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Bodmin Moor Commons Bill [H.L.]

King's College Bill [H.L.]

The Chairman of Committees: My Lords, I beg to move the second Motion standing in my name on the Order Paper.

Moved, That the promoters of the Bills which originated in this House in the last Parliament but had not received the Royal Assent shall, notwithstanding anything in the Standing Orders or practice of this

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House, have leave to introduce the said Bills in the present Session and the petitions for the Bills shall be deemed to have been deposited and all Standing Orders applicable thereto shall be deemed to have been complied with;

That every such Bill shall be deposited in the Office of the Clerk of the Parliaments not later than 3 o'clock on Monday 23rd June next with a declaration annexed thereto signed by the agent concerned, stating that the Bill is the same in every respect as the Bill at the last stage of the proceedings thereon in this House in the last Parliament;

That the proceedings on such Bills shall in the present Session of Parliament be pro forma only, in regard to every stage through which the same shall have passed in the last Parliament, and that no new fees be charged to such stages.--(The Chairman of Committees.)

On Question, Motion agreed to, and a message was ordered to be sent to the Commons to acquaint them therewith.

National Health Service (Private Finance) Bill [H.L.]

3.34 p.m.

Baroness Jay of Paddington: My Lords, I beg to move that the House do now resolve itself into Committee on this Bill.

Moved, That the House do now resolve itself into Committee.--(Baroness Jay of Paddington.)

On Question, Motion agreed to.

House in Committee accordingly.


Clause 1 [Powers of NHS trusts to enter into agreements]:

Lord Brightman moved Amendment No. 1:

Page 1, line 7, after ("agreement") insert ("(which includes a series of connected agreements)").

The noble and learned Lord said: The amendment seeks to clarify a short point which arises on the certification of what is called an externally financed development agreement. The purpose of the Bill, as the Committee will be aware, is to remove any doubt about the power of NHS trusts to enter into such agreements; for example, an agreement for a hospital project where finance is to be provided from the private sector.

The Bill is designed to set at rest any question that the NHS trust is acting ultra vires, and that those who provide the private finance may lose their money as a result. To be legally watertight under the Bill in the area of ultra vires, an externally financed development agreement will usually need to be certified as such by the Secretary of State. In practice, an important project is likely to involve a series of separate agreements, not necessarily all between the same parties, which together form the total package; for example, a project may involve the lease of a hospital site and such subsidiary matters as the provision of laundry facilities for staff and patients. The lease would normally be in one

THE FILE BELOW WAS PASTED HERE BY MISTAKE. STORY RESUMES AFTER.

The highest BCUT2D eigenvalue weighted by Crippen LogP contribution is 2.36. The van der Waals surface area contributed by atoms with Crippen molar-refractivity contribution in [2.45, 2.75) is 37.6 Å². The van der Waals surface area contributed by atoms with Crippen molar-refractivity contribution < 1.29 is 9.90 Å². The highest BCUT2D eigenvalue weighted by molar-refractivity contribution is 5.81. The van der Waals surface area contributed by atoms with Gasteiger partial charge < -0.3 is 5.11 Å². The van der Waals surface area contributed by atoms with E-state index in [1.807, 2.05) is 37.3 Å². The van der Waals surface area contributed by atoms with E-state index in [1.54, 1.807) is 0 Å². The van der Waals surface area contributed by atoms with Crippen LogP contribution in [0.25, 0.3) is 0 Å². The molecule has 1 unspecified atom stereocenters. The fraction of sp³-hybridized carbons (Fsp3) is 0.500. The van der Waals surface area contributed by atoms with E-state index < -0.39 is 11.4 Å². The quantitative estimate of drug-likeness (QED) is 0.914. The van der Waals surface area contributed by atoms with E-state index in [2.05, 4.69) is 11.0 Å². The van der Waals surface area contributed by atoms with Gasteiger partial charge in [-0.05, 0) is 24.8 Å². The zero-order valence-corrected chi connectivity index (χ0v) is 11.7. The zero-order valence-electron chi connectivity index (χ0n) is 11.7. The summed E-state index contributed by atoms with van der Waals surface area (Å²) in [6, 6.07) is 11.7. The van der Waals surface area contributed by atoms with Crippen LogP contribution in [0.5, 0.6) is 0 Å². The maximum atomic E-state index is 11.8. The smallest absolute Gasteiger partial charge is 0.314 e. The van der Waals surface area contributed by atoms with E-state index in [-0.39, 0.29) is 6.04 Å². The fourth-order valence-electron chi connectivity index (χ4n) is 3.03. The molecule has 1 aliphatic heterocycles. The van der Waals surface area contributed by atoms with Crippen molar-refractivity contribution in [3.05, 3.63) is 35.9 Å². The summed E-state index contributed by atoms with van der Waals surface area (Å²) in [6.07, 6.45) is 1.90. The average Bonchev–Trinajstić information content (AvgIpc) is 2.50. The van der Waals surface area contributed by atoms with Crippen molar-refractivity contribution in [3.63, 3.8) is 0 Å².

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document in the usual form, and the laundry services would probably be the subject matter of a totally different document.

It would be inconvenient and cumbersome if everything involved in the project had to be contained in one document. However, I have been told by the Financial Law Panel that the department has indicated that it is its present intention to certify only one document in any project. Does that mean that if, for convenience, the project is contained in five separate documents, only one agreement will be certified, and therefore made legally watertight in the area of ultra vires, and that the other four agreements will not be certified and therefore can be vulnerable?

The amendment is designed to make it clear that the Secretary of State can be asked to certify all the agreements which form a particular project, by saying that the agreement includes a series of connected agreements. I beg to move.

Baroness Anelay of St. Johns: I thank the noble and learned Lord for his explanation of that legal point. If the amendment were to be considered necessary to ensure that agreements are properly certified and that no part of such an agreement remained vulnerable, is it not a pity that the definitions could not be contained within just one clause? As a layman, it is difficult sometimes to find one's way through legislation. I have had to read social security law and regulations over the past 20 years, and sometimes still feel no better off when trying to unravel them. Clause 1(5) contains definitions of two other terms which fall within subsection (3). I am referring to the terms "another party" and "facilities". If it were necessary to have the amendment to secure the underlying nature of the agreements, we might be able to look at having all definitions within one clause.

Baroness Jay of Paddington: I am grateful to the noble and learned Lord for employing his legal erudition to move the amendment. I, too, feel rather like the noble Baroness, Lady Anelay, that we are, as it were, amateurs in the legal minefield. I am also grateful to the noble and learned Lord for acquainting me with the reasons for putting down the amendment before he did so. The amendment, as he said, seeks to clarify the fact that a series of connected agreements may be treated as a single externally financed development agreement, and certified as such by the Secretary of State. I entirely appreciate the noble Lord's intention to improve and clarify the Bill, but my advice is that the amendment is unnecessary. The purpose of this Bill is simply to give bankers reassurance that NHS trusts have the power to enter into externally financed development agreements; in other words, private finance contracts. We have been in close contact with the banking community at all stages, and they have signalled their satisfaction with the Bill as drafted.

Their confidence in the Bill is not misplaced. My legal advice is that the Interpretation Act states that the singular includes the plural. This allows the Secretary of State to certify a group of agreements as constituting one externally financed development agreement. This, in practice, is what we see happening.

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Typically, a major PFI scheme involves a contract between the NHS trust and the private sector consortium, and a series of further contracts between the consortium and its individual members; in other words, a whole group of contracts. However, it is unnecessary to certify each of them separately.